Breast Cancer Survivors Can Safely Become Pregnant

June 3, 2017
Mark L. Fuerst

Breast cancer survivors, including those with estrogen receptor–positive tumors, can safely become pregnant, according to a new study.

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CHICAGO-Breast cancer survivors, including those with estrogen receptor (ER)-positive tumors, can safely become pregnant, according to a new study.

Women who became pregnant after an early breast cancer diagnosis did not have a higher chance of cancer recurrence and death than those who did not become pregnant.

About half of young women with newly diagnosed breast cancer express interest in having children, yet less than 10% of them subsequently become pregnant, said lead author Matteo Lambertini, MD, a medical oncologist and ESMO fellow at the Institut Jules Bordet in Brussels, Belgium, at a press briefing at the 2017 American Society of Clinical Oncology (ASCO) Annual Meeting (abstract LBA10066).

“Many patients and physicians remain concerned about the potential detrimental prognostic impact of pregnancy in breast cancer survivors, particularly in those with ER-positive disease,” said Lambertini. “Our findings confirm that pregnancy after breast cancer should not be discouraged, even for women with ER-positive cancer.”

Lambertini presented the analysis of a long-term follow-up of 1,207 patients from a multicenter retrospective study. The study included women who were diagnosed with non-metastatic breast cancer before 2008, under the age of 50. The majority (57%) had ER-positive cancer. More than 40% had poor prognostic factors, such as large tumor size and cancer that had spread to the axillary lymph nodes.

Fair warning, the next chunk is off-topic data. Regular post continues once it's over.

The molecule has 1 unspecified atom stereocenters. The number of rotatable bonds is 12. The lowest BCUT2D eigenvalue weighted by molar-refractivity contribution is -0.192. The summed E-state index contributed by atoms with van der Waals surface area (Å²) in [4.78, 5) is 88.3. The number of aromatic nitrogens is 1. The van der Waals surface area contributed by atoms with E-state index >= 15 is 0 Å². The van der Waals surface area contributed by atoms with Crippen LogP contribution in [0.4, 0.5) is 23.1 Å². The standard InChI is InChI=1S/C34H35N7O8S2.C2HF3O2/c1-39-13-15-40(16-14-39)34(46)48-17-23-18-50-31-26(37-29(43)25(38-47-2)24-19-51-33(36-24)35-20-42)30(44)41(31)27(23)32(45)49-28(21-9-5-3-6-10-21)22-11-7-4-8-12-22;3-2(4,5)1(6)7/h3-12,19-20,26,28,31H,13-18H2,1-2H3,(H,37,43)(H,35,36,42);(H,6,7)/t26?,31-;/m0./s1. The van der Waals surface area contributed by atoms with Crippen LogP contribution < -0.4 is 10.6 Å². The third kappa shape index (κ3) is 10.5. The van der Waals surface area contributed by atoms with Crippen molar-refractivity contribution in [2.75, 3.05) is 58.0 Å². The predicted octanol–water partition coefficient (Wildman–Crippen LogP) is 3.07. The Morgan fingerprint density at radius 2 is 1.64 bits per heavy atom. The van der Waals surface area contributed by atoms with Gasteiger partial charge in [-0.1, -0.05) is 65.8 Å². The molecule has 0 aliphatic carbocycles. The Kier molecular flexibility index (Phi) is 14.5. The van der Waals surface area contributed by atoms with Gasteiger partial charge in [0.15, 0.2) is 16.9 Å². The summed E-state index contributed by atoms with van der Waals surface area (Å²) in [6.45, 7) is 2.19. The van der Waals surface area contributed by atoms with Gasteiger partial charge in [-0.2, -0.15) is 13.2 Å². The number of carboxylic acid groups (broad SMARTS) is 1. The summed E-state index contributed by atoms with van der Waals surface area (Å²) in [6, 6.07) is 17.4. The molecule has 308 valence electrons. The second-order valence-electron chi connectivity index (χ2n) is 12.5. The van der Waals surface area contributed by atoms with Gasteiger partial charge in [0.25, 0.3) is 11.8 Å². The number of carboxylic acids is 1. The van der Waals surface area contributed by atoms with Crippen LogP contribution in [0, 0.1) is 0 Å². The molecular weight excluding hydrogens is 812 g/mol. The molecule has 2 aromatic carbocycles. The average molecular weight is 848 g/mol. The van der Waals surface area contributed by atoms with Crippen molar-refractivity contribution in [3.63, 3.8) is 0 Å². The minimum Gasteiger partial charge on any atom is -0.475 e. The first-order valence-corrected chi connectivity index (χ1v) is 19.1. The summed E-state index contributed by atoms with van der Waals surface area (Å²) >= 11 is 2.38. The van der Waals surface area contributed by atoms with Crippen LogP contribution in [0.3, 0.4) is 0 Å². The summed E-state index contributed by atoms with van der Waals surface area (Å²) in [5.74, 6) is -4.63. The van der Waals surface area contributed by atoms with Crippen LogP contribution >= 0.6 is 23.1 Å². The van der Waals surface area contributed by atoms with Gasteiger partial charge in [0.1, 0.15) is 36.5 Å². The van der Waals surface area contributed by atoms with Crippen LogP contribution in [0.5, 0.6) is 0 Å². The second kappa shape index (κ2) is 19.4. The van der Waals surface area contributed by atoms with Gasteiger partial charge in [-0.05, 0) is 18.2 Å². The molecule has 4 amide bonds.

Among the 1,207 patients, 333 became pregnant and 874 did not. The median time from diagnosis to conception was 2.4 years.

After a median follow-up of about 10 years from cancer diagnosis, there was no disease-free survival difference between pregnant and non-pregnant women, irrespective of ER status.

There was no overall survival difference between the two cohorts in patients with ER-positive disease, but survivors of ER-negative breast cancer who became pregnant had a 42% lower chance of dying than those who did not become pregnant.

Pregnancy could protect ER-negative breast cancer patients through either immune system mechanisms or hormonal mechanisms, suggested Lambertini.

Abortion did not have any impact on outcome, irrespective of ER status. Among 25 women who reported having breastfed their newborn, the results suggest that breastfeeding is feasible, even after breast surgery. A small number of patients used assisted reproductive technologies, and this appears to be safe in breast cancer survivors, he said.

A large clinical trial now under way is designed to investigate the impact of interrupting adjuvant hormone therapy to allow for pregnancy in women with ER-positive breast cancer and will provide further insight on the impact of reproductive technologies and breastfeeding.

“Our findings should serve as strong basis for counseling women inquiring into the safety of future conception,” said Lambertini.

ASCO expert Erica L. Mayer, MD, MPH, assistant professor of medicine at Harvard Medical School, agreed that “the long-term follow-up data provide great reassurance for young breast cancer survivors and their physicians that choosing pregnancy is safe and acceptable.”

Lambertini noted that the decision for how long a breast cancer survivor should wait before becoming pregnant should be based on the individual woman’s personal risk for recurrence, particularly for women who need adjuvant hormone therapy.